Popular Brooklyn-based ice cream purveyor Ample Hills Creamery has filed for Chapter 11 bankruptcy, the Real Deal reported. The filing will enable the company to restructure its debt and organizations while keeping its 13 New York stores open. In a statement to the website, Ample Hills said the filing was not as a result of the current COVID-19 pandemic, but instead allows for the business to “course correct.”
Rendering by Edward M. Weinstein Architecture + Planning, courtesy of the LPC
Brooklyn Ice Cream Factory will open a new stand in Dumbo, just steps from its former home at Fulton Ferry Landing. After 17 years of operation in the landmarked Marine Fire Boat Station, the ice cream shop was not chosen by the Brooklyn Bridge Park during last year’s request for proposals process. Instead, the organization went with Ample Hills Creamery as the building’s new tenant. But according to Brooklyn Eagle, Brooklyn Ice Cream Factory filed plans with the Landmarks Preservation Commission to open a new stand across the street from its old home.
This summer, Brooklyn ice cream phenomenon Ample Hills opened NYC’s largest ice cream factory in Red Hook. Founders Jackie Cuscuna and Brian Smith wanted “to create a place where people from all over the world could come together, share a scoop and learn the magic behind making ice cream.” From a single cart in Prospect Park eight years ago to the new 15,000-square-foot factory, museum, and shop that can produce 500,000 gallons of ice cream a day, Ample Hills certainly has delivered on this goal.
6sqft recently visited the factory and, of course, had a sampling of all the whimsical flavors (including the factory’s signature flavor that is an homage to the Dutch settlers of Red Hook). We also took a tour of the space with Ample Hills’ creative director Lauren Kaelin, who designed the space’s interactive 22-foot-wide map of Brooklyn and educational exhibits. She took us behind-the-scenes in both the ice cream production side and the bakery (Ample Hills makes all its mix-ins by hand) and filled us in on some secrets of the sweet company.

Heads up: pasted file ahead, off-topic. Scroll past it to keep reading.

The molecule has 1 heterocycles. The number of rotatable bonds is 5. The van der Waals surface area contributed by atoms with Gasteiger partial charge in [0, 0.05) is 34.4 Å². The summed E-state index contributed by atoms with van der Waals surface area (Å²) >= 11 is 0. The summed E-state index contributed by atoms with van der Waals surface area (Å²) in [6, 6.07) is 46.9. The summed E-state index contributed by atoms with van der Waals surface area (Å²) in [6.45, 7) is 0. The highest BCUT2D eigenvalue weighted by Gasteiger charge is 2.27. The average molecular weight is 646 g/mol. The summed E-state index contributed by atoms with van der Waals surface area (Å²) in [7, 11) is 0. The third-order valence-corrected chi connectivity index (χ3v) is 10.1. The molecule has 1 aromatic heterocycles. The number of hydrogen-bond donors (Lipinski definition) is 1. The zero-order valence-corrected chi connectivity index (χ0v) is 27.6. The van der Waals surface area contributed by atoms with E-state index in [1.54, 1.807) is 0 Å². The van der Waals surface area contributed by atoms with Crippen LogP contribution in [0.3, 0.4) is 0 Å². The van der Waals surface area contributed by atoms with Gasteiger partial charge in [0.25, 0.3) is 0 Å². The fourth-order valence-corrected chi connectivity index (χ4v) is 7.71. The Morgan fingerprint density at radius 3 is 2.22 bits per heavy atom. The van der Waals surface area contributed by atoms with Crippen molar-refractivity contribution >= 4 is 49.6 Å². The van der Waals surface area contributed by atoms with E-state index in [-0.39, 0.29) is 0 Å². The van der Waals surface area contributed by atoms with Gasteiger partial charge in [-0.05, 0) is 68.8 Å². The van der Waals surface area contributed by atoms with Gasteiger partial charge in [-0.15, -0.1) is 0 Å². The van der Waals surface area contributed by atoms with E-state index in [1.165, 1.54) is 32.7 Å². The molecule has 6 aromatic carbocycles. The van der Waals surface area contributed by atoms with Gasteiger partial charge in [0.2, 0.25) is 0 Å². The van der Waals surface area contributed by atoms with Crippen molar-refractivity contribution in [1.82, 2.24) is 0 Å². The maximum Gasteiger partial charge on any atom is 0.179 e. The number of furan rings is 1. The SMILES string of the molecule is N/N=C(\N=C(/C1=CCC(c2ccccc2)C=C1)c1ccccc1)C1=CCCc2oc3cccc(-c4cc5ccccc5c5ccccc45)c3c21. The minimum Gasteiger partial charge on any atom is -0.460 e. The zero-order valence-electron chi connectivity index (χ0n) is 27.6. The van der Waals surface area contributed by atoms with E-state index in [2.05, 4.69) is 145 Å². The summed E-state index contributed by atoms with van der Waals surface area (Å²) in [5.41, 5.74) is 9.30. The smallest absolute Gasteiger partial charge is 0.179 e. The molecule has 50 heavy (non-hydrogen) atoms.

6sqft’s series “My sqft” checks out the homes of New Yorkers across all the boroughs. Our latest interior adventure brings us to the Boerum Hill home of Ample Hills founders Jackie and Brian. Want to see your home featured here? Get in touch!
If you’ve ever indulged in an Ample Hills ice cream cone, you know that their fanciful flavors (Ooey Gooey Butter Cake, the Munchies, and Snap Mallow Pop, just to name a few!) are perfectly matched by the Brooklyn company’s whimsical shops. But founders Jackie Cuscuna and Brian Smith definitely didn’t grow in seven years from their first storefront in Prospect Heights to nine locations, including one in Disney World, and a forthcoming Red Hook factory where they’ll produce 1 million gallons a year, without a lot of hard work and business smarts.
And it’s this combination of playfulness and attention to detail that they’ve carried over to their adorable Boerum Hill home, which they moved into two years ago with their eight-year-old son and 11-year-old daughter. A triplex in a quintessential Brooklyn brownstone, their home has cheery pops of color, mid-century-modern furnishings, and an eclectic mix of decor and family mementos. 6sqft recently visited the couple to tour their space, hear why they love Brooklyn, and learn about Ample Hills’ plans.